We sit in silence for a moment as this settles in. I try to put myself in Angelica’s shoes. However, the only thing I’ve dealt with as a white woman are the catcalls when walking along the street and the resulting, “Bitch!” if I don’t respond. That alone scares me. But no one has ever told me that I don’t belong here. No one has ever come up to me and said, “Go back to where you came from.” If someone did that, I’m not sure how I would react. Maybe I’d burst into tears right then and there. Maybe I’d turn and walk away, with the words still ringing in my ears. Maybe I’d give them a lecture on the decency of what it means to be a human being. I’d like to think that I’d give them the middle finger, but my arms are too weak to throw a punch if it came down to it. I can’t help but wonder how Angelica deals with this, when she’s been living here with her husband legally for 15 years, with her five children that are citizens.

We thank God for Cincinnati, even though it's not been easy.

“Being an immigrant is already hard. Because you're leaving everything behind. You're leaving everything you love, your culture, everything,” she tells us. “I tell my husband, ‘I can take it.’ Sometimes I can't. But when you see it against your kids, that makes it really hard. When you think, ‘Hm. Is this the city I want my kids to be raised in? Is this the city I want my kids growing up in, thinking they're not worth it?’”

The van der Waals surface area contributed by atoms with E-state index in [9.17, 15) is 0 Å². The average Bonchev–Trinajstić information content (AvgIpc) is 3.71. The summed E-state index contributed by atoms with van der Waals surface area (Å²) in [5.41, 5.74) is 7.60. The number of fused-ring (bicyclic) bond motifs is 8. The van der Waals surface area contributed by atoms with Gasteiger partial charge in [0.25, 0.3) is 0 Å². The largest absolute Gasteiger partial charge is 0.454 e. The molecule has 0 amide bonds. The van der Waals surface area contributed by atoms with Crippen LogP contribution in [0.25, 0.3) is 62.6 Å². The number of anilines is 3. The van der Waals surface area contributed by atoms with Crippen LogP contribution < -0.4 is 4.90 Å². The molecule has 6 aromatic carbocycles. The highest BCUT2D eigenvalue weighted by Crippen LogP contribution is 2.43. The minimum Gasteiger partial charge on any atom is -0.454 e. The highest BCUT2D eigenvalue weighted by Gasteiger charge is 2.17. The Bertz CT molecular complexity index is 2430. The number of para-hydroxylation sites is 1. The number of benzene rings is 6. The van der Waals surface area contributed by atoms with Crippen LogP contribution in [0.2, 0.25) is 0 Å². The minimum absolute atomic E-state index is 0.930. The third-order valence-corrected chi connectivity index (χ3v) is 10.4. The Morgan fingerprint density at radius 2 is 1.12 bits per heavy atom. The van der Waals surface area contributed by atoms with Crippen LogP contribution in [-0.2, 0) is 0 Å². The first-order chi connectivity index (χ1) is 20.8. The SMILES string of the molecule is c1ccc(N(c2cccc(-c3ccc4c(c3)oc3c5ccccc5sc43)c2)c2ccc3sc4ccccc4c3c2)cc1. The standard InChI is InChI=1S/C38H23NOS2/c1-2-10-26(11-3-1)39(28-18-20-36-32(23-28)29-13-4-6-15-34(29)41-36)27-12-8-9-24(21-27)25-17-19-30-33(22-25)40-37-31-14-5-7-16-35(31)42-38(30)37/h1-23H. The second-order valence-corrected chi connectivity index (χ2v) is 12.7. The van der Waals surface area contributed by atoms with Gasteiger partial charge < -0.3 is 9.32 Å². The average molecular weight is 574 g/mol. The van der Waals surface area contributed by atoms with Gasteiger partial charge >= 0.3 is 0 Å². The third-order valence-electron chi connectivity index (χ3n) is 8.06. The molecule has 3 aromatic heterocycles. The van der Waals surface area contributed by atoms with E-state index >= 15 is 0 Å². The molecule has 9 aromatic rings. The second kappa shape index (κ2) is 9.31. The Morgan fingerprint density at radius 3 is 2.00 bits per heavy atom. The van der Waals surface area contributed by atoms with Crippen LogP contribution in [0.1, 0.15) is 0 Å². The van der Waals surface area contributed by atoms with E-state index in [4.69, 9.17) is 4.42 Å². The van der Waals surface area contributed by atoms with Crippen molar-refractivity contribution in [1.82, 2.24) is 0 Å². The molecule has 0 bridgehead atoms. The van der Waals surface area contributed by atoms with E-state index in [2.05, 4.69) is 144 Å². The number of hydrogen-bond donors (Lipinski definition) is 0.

“Our kids will grow; they will become grownup citizens, and they will do the right thing,” Jorge adds, “based not on what they're told, but on what they've seen happen to them and their parents.”

However, the plan for the future is to eventually move back to Mexico City to be with their families, as it’s something all their kids want.

“They say, ‘Maybe it'll be easier for us to feel like we belong.’ 'Cause here's been hard for them to be accepted. That's the reason our oldest is homeschooled: 'cause she was bullied in school. And it got really bad. The school wasn't dealing with it. They said they couldn't do too much. So she's been homeschooled since sixth grade.”

Despite the difficulties they’ve faced, and the desire to move back to Mexico, Cincinnati still holds a place in their hearts. Angelica holds a love for the old buildings, the architecture, the green spaces, and the history.

“We thank God for Cincinnati, even though it's not been easy,” she says. “We pray for Cincinnati and we ask God to help us and to help our kids. ‘Cause if it's not easy for us, for them, there's going to be more challenges. Especially in these times.”

I can tell that, although her family has faced discrimination, Angelica is one of those people who remains optimistic when obstacles arise. It’s clear, above everything else, that family leads her life. And I imagine that every day, there’s a moment where she learns something from her children.

Such as the moment when her 10-year-old son, George, said to her, “I notice people, how they look at me, Mommy, but I try to make it easier. You know why? Because life is short, Mom. We need to be nice to each other."

And George is right.